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I am trying to show that the following sequence diverges to $\infty$

$$\left\lbrace \frac{a^n}{n^a} \right\rbrace, \ \; a > 1$$

However, the $a>1$ in combination with a faction is confusing me on how I would show this, could someone demonstrate/explain how to do this.

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Let $u_n=\frac{a^n}{n^a}$ with $a>1$ fixed.

Then :

$$\ln(u_n)=n\ln(a)-a\ln(n)=n\left(\ln(a)-a\frac{\ln(n)}n\right)$$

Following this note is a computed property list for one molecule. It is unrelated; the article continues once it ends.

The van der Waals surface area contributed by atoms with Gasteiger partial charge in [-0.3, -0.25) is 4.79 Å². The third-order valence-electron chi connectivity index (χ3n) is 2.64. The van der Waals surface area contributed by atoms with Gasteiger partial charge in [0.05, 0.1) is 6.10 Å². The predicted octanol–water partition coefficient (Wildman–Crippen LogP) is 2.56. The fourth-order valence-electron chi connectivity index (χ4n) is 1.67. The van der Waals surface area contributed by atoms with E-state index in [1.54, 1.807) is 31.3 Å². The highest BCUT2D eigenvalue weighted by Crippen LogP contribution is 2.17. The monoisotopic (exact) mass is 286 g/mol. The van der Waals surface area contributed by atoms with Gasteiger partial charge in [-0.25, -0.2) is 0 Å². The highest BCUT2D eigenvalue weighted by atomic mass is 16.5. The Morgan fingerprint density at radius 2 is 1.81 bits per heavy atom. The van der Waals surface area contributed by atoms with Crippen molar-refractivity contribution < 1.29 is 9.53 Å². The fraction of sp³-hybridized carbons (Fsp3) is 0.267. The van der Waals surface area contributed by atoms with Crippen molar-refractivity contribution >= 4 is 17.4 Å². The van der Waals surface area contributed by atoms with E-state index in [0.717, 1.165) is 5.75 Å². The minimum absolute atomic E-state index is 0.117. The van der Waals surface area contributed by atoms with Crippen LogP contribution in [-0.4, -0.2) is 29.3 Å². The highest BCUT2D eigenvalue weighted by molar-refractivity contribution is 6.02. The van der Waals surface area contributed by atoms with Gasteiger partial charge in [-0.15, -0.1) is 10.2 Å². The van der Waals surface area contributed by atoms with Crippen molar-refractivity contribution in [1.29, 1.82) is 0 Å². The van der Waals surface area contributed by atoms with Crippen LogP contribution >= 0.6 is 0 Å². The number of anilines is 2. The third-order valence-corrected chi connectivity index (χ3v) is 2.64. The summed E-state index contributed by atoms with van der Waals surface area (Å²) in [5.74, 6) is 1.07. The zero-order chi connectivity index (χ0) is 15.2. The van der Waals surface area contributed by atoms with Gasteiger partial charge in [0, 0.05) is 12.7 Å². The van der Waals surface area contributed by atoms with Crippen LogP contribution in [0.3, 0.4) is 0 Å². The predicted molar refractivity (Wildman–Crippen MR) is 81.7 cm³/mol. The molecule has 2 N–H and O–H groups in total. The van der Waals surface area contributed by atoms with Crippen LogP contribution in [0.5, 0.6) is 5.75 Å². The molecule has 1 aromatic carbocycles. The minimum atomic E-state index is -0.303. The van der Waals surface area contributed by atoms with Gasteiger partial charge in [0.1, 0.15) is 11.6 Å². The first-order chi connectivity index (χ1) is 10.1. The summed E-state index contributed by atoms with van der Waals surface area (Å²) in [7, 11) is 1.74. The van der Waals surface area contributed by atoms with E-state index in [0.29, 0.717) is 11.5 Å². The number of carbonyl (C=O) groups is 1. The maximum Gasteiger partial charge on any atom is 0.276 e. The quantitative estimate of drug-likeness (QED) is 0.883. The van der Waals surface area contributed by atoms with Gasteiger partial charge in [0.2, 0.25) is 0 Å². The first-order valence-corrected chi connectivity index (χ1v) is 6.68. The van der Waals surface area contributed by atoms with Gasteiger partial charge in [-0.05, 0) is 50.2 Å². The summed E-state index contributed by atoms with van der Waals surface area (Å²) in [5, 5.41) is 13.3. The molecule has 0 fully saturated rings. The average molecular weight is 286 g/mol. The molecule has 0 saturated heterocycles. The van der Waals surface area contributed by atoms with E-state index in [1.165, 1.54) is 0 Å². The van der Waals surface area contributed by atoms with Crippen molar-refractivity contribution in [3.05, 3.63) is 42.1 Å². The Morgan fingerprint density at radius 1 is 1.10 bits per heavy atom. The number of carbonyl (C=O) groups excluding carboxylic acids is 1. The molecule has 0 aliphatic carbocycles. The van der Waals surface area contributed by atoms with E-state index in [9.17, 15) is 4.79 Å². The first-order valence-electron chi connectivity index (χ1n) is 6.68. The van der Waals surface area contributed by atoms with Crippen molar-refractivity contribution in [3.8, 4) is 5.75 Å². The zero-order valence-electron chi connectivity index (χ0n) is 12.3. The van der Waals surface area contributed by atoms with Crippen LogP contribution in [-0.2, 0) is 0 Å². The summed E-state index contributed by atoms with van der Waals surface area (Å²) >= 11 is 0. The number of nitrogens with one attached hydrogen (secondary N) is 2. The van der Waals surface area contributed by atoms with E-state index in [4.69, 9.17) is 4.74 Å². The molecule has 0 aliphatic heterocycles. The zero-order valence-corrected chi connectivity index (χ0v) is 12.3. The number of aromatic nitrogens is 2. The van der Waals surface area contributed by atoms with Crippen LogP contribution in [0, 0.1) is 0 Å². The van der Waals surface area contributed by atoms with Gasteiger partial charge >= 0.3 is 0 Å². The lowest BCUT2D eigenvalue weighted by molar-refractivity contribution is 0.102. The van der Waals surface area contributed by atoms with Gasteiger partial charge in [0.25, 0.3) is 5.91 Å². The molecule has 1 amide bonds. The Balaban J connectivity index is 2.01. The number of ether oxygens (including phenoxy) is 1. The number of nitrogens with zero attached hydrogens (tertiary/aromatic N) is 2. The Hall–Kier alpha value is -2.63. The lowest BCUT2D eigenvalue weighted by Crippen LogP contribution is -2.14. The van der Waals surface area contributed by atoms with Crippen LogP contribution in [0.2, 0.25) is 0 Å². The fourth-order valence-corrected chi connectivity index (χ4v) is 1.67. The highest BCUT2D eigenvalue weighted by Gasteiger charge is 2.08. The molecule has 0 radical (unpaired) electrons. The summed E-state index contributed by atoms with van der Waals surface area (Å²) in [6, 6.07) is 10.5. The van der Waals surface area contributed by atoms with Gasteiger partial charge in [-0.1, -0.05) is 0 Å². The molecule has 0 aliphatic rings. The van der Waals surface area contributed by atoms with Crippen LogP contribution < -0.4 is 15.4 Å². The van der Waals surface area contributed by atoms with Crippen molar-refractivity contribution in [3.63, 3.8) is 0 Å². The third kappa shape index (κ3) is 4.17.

We know that $\displaystyle{\lim_{n\to\infty}\frac{\ln(n)}n=0}$, hence $\displaystyle{\lim_{n\to\infty}}\left(\ln(a)-a\frac{\ln(n)}n\right)=\ln(a)>0$ and so :

$$\lim_{n\to\infty}\ln(u_n)=+\infty$$

Finally :

$$\lim_{n\to\infty}\frac{a^n}{n^a}=+\infty$$

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Let $c_n:=\frac{n^a}{a^n}$. Then

$c_n^{1/n} \to \frac{1}{a}<1$. Hence the series $\sum c_n$ converges. Therefore $c_n \to 0$.

This gives $\frac{1}{c_n} \to \infty$

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  • $\begingroup$ Solid approach ... (+1) $\endgroup$ – Mark Viola Mar 17 '17 at 19:32

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